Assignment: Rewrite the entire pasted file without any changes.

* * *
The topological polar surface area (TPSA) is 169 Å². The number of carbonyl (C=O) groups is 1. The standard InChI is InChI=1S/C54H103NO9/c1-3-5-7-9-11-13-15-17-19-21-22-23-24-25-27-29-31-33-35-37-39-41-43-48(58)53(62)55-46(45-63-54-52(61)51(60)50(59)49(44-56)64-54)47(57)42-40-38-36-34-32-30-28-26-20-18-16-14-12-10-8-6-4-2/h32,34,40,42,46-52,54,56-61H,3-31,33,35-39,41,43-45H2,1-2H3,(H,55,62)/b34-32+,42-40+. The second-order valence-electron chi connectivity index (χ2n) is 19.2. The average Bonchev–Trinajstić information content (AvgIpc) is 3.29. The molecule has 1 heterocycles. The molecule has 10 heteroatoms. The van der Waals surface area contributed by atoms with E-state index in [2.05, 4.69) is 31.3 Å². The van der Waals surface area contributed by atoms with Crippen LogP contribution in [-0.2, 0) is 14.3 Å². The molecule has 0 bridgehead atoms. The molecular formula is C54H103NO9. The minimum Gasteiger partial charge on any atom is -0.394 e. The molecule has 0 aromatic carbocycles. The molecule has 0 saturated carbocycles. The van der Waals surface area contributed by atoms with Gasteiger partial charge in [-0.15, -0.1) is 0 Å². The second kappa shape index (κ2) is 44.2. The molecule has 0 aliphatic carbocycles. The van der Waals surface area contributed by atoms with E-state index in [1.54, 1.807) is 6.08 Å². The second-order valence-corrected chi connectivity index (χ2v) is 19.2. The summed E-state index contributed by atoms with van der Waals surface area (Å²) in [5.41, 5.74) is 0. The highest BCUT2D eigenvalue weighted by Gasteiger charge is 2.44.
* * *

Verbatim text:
The topological polar surface area (TPSA) is 169 Å². The number of carbonyl (C=O) groups is 1. The standard InChI is InChI=1S/C54H103NO9/c1-3-5-7-9-11-13-15-17-19-21-22-23-24-25-27-29-31-33-35-37-39-41-43-48(58)53(62)55-46(45-63-54-52(61)51(60)50(59)49(44-56)64-54)47(57)42-40-38-36-34-32-30-28-26-20-18-16-14-12-10-8-6-4-2/h32,34,40,42,46-52,54,56-61H,3-31,33,35-39,41,43-45H2,1-2H3,(H,55,62)/b34-32+,42-40+. The second-order valence-electron chi connectivity index (χ2n) is 19.2. The average Bonchev–Trinajstić information content (AvgIpc) is 3.29. The molecule has 1 heterocycles. The molecule has 10 heteroatoms. The van der Waals surface area contributed by atoms with E-state index in [2.05, 4.69) is 31.3 Å². The van der Waals surface area contributed by atoms with Crippen LogP contribution in [-0.2, 0) is 14.3 Å². The molecule has 0 bridgehead atoms. The molecular formula is C54H103NO9. The minimum Gasteiger partial charge on any atom is -0.394 e. The molecule has 0 aromatic carbocycles. The molecule has 0 saturated carbocycles. The van der Waals surface area contributed by atoms with Gasteiger partial charge in [-0.15, -0.1) is 0 Å². The second kappa shape index (κ2) is 44.2. The molecule has 0 aliphatic carbocycles. The van der Waals surface area contributed by atoms with E-state index in [1.54, 1.807) is 6.08 Å². The second-order valence-corrected chi connectivity index (χ2v) is 19.2. The summed E-state index contributed by atoms with van der Waals surface area (Å²) in [5.41, 5.74) is 0. The highest BCUT2D eigenvalue weighted by Gasteiger charge is 2.44.